The BlackBerry 7100t is part PDA, part telephone and, to the uninitiated, looks like a bulky mobile. In fact it’s a lot more than that, and I it may change the way you work when on the move.
At first glance, the BlackBerry doesn’t appear to offer much your regular phone doesn’t: there’s a WAP browser and email capabilities. My Motorola v600 has all that, plus a camera. But there’s a subtle difference with the BlackBerry. Because it was designed as an email device from the ground up, it’s much easier to use. The keyboard on this model is smaller than some other BlackBerry devices, half way between a QWERTY keyboard and a phone pad. It’s amazing how much more accurate predictive text is when there are only two letters per key. While my typing is slower on such a small keyboard, it is two or three times faster than my texting would be. I felt happy writing a full-length email on the BlackBerry where I would have been much more brief if I was texting.
I know I can email from my phone, though I haven’t quite got to grips with receiving email on it. The BlackBerry way is much easier: email just works. I did have some difficulty navigating the Web page to set it up – it displayed correctly only in Internet Explorer – but once it’s set up, there’s no need to go back to it.
Many people might shudder at the thought of getting email away from work. I wouldn’t want all my email to buzz my BlackBerry every few minutes. Fortunately, there are filtering tools. So, for example, if you want to receive email only from your work colleagues or from particular customers, you can. That way you can slip to the pub on a Friday afternoon safe in the knowledge that any urgent emails will reach you. For those who can’t be trusted not to obsessively check email after hours there is an option to shut off the BlackBerry at a predetermined time. So you can turn your work-brain off after 7pm, and turn it on again at eight the next morning.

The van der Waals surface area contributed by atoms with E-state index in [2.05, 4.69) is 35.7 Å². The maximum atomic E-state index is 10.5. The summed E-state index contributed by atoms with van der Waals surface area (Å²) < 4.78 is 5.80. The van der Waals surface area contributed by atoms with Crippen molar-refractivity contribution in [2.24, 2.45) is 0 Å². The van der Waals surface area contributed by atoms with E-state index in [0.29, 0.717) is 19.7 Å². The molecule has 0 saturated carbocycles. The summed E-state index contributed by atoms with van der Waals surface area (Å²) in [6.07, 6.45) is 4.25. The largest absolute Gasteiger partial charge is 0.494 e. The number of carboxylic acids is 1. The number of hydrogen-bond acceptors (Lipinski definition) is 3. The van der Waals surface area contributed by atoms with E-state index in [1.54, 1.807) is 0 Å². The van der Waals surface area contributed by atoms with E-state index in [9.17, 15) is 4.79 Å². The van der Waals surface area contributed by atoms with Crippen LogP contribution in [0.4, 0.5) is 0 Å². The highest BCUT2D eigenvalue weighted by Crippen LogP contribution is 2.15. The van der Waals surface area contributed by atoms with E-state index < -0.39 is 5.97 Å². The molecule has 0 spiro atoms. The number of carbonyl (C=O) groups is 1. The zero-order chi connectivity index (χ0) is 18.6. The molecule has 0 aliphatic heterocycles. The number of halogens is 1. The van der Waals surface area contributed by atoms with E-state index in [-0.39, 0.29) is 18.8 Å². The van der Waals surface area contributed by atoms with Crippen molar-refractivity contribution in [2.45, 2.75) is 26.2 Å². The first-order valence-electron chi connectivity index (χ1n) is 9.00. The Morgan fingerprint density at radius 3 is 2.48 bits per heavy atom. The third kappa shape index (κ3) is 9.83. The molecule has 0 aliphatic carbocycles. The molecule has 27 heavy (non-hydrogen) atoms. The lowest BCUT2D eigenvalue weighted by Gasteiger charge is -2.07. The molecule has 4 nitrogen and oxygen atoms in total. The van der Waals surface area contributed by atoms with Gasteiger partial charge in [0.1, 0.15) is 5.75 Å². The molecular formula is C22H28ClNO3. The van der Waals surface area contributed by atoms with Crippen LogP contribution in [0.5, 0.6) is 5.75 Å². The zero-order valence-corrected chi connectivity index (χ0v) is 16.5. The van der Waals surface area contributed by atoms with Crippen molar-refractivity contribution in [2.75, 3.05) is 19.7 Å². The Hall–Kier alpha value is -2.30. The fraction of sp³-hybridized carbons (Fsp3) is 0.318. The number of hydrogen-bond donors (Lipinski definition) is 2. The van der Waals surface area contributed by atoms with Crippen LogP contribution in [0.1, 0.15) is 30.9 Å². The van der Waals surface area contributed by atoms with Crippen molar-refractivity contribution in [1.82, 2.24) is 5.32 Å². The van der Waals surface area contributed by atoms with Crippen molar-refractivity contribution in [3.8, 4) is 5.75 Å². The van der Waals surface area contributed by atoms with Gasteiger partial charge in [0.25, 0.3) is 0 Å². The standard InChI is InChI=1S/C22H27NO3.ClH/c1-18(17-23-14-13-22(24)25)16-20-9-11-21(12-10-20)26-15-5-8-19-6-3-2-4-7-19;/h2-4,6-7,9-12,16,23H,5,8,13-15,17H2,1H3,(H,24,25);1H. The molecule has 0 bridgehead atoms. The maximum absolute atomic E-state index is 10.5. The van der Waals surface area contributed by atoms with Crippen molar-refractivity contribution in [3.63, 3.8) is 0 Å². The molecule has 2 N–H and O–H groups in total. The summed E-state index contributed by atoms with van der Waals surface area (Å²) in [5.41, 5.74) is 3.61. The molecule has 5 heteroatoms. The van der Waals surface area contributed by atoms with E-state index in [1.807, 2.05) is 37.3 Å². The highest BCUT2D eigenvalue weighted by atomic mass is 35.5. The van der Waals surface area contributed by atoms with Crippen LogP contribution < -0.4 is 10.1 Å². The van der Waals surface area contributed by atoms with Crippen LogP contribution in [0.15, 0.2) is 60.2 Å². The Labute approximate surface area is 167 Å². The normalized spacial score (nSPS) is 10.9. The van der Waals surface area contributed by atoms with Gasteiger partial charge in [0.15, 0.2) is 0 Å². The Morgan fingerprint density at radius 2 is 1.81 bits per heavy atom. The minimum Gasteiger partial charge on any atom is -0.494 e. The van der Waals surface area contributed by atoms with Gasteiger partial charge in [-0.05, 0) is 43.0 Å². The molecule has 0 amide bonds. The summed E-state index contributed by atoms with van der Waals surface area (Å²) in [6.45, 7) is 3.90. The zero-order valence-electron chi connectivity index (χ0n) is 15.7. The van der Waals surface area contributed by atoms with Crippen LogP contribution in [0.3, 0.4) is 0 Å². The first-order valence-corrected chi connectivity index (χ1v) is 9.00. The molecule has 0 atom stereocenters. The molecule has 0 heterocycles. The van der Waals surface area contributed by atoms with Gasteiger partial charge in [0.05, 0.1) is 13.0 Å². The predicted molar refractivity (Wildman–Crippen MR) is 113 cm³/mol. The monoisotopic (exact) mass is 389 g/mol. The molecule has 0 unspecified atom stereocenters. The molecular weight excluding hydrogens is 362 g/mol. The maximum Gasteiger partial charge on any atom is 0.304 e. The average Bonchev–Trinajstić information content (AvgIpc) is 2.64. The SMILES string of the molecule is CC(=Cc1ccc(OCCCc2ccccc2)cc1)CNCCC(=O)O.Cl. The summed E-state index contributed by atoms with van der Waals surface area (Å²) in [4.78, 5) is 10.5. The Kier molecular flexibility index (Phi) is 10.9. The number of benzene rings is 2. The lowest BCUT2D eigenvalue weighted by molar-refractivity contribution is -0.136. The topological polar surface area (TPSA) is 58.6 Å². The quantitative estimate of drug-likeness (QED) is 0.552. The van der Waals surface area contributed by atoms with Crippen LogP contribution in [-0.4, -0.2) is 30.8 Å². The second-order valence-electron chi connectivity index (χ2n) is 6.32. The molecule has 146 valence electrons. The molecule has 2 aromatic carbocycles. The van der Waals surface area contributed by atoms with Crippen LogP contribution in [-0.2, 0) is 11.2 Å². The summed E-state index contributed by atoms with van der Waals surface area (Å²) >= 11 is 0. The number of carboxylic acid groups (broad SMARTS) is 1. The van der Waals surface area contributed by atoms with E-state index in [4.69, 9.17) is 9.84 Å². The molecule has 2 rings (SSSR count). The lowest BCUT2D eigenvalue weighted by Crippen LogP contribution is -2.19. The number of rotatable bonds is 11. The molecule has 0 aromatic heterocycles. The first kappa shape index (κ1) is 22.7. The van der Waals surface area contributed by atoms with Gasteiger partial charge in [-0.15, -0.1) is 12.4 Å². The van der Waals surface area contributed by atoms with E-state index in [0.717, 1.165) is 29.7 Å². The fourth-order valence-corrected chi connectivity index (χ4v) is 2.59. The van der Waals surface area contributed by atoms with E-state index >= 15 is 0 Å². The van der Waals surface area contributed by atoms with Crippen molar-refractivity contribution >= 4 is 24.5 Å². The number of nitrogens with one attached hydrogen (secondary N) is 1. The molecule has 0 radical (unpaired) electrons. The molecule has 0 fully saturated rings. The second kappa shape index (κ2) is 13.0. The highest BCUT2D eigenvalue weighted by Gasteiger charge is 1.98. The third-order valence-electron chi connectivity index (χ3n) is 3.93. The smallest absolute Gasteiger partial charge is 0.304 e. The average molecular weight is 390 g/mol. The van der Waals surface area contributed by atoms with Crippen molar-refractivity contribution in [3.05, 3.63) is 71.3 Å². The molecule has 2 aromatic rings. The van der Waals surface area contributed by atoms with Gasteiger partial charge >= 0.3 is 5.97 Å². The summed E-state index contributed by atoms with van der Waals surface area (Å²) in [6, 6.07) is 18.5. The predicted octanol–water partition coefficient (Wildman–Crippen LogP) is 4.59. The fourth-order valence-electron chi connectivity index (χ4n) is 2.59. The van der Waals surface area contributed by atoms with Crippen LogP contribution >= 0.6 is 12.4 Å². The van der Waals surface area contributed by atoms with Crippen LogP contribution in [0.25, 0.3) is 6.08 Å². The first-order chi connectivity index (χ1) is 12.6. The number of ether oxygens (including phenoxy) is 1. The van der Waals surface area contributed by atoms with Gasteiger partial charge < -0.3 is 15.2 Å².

One rather nifty feature of the email facility is the ability to open various attachments including Word, Excel and JPEG documents. Downloading an attachment is always an option rather than the default – otherwise the 32MB of memory would fill too quickly.
Although the BlackBerry has been around for a while, it hasn’t really been something for us Mac users. Until recently, a server (a PC one at that) was needed to administer BlackBerry phones, so bigger corporate companies were the target. Now T-Mobile is offering single-user accounts, so we can all enjoy the BlackBerry experience.
The second hurdle to overcome is the fact that the software that syncs your desktop is Windows-only. The solution is Pocket Mac for BlackBerry, which costs an additional $29.95 but is well worth it. It lets you sync iCal, Address Book, Entourage, Stickies Notes and Now Contact databases without any hassle – everything magically appears on the BlackBerry when you plug it into the USB to charge.
The WAP Web browser works well, if a little slowly. Images are pin-sharp on the high-resolution screen. There’s also a swathe of additional applications available, such as an iChat client, spreadsheets and games.
It’s fair to say I’m a fan of the BlackBerry; I like almost everything about it. That’s not to say there isn’t a bit of a learning curve to get used to it, though – there are some quirks that are confusing. For example, there’s no obvious way to navigate in the same way as a mouse, touch screen or track pad. Instead, you’re limited to a click-&-scroll wheel and a back button, with the keyboard helping out from time to time. It’s easy to get used to, just quirky. I also miss having a camera in my phone – odd, I know, but I do. There are more positive things than negative though, and I’m looking forward to adding more features by buying software for it. For Mac users needing to keep in touch on the road, the BlackBerry is ideal. I’ve seen people become very attached to them, and now I can understand why.